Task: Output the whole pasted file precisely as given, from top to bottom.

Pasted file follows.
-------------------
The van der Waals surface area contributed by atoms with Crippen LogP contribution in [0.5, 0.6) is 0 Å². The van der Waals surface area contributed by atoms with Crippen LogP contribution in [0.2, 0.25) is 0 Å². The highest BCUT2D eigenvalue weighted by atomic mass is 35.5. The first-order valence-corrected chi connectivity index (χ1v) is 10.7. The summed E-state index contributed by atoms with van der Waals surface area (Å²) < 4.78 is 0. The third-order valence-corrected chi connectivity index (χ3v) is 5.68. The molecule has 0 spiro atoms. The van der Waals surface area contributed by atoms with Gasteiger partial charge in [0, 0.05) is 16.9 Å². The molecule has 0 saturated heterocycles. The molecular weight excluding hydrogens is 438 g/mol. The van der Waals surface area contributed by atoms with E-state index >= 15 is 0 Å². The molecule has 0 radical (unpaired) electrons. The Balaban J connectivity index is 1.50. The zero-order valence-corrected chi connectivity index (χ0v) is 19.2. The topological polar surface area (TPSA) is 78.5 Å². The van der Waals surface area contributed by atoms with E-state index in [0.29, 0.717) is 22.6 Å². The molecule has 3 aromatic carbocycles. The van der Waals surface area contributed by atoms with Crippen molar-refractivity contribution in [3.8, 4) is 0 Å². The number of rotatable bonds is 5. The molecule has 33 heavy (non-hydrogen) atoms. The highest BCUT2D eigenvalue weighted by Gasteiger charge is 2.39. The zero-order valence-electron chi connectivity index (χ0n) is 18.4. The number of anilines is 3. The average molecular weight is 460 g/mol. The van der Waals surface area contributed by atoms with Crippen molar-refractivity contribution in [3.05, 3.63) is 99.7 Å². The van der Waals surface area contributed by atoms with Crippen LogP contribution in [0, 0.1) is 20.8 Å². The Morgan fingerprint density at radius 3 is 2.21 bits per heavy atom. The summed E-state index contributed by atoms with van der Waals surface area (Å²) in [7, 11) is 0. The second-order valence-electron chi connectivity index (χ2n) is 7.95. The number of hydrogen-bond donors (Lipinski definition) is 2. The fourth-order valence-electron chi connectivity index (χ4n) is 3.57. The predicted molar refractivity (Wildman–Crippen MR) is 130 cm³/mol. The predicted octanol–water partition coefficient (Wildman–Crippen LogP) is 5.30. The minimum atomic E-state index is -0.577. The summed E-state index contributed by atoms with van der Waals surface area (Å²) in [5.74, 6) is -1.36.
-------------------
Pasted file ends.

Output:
The van der Waals surface area contributed by atoms with Crippen LogP contribution in [0.5, 0.6) is 0 Å². The van der Waals surface area contributed by atoms with Crippen LogP contribution in [0.2, 0.25) is 0 Å². The highest BCUT2D eigenvalue weighted by atomic mass is 35.5. The first-order valence-corrected chi connectivity index (χ1v) is 10.7. The summed E-state index contributed by atoms with van der Waals surface area (Å²) < 4.78 is 0. The third-order valence-corrected chi connectivity index (χ3v) is 5.68. The molecule has 0 spiro atoms. The van der Waals surface area contributed by atoms with Gasteiger partial charge in [0, 0.05) is 16.9 Å². The molecule has 0 saturated heterocycles. The molecular weight excluding hydrogens is 438 g/mol. The van der Waals surface area contributed by atoms with E-state index >= 15 is 0 Å². The molecule has 0 radical (unpaired) electrons. The Balaban J connectivity index is 1.50. The zero-order valence-corrected chi connectivity index (χ0v) is 19.2. The topological polar surface area (TPSA) is 78.5 Å². The van der Waals surface area contributed by atoms with E-state index in [0.29, 0.717) is 22.6 Å². The molecule has 3 aromatic carbocycles. The van der Waals surface area contributed by atoms with Crippen molar-refractivity contribution in [3.8, 4) is 0 Å². The number of rotatable bonds is 5. The molecule has 33 heavy (non-hydrogen) atoms. The highest BCUT2D eigenvalue weighted by Gasteiger charge is 2.39. The zero-order valence-electron chi connectivity index (χ0n) is 18.4. The number of anilines is 3. The average molecular weight is 460 g/mol. The van der Waals surface area contributed by atoms with Crippen molar-refractivity contribution in [3.05, 3.63) is 99.7 Å². The van der Waals surface area contributed by atoms with Crippen LogP contribution in [0, 0.1) is 20.8 Å². The Morgan fingerprint density at radius 3 is 2.21 bits per heavy atom. The summed E-state index contributed by atoms with van der Waals surface area (Å²) in [7, 11) is 0. The second-order valence-electron chi connectivity index (χ2n) is 7.95. The number of hydrogen-bond donors (Lipinski definition) is 2. The fourth-order valence-electron chi connectivity index (χ4n) is 3.57. The predicted molar refractivity (Wildman–Crippen MR) is 130 cm³/mol. The predicted octanol–water partition coefficient (Wildman–Crippen LogP) is 5.30. The minimum atomic E-state index is -0.577. The summed E-state index contributed by atoms with van der Waals surface area (Å²) in [5.74, 6) is -1.36.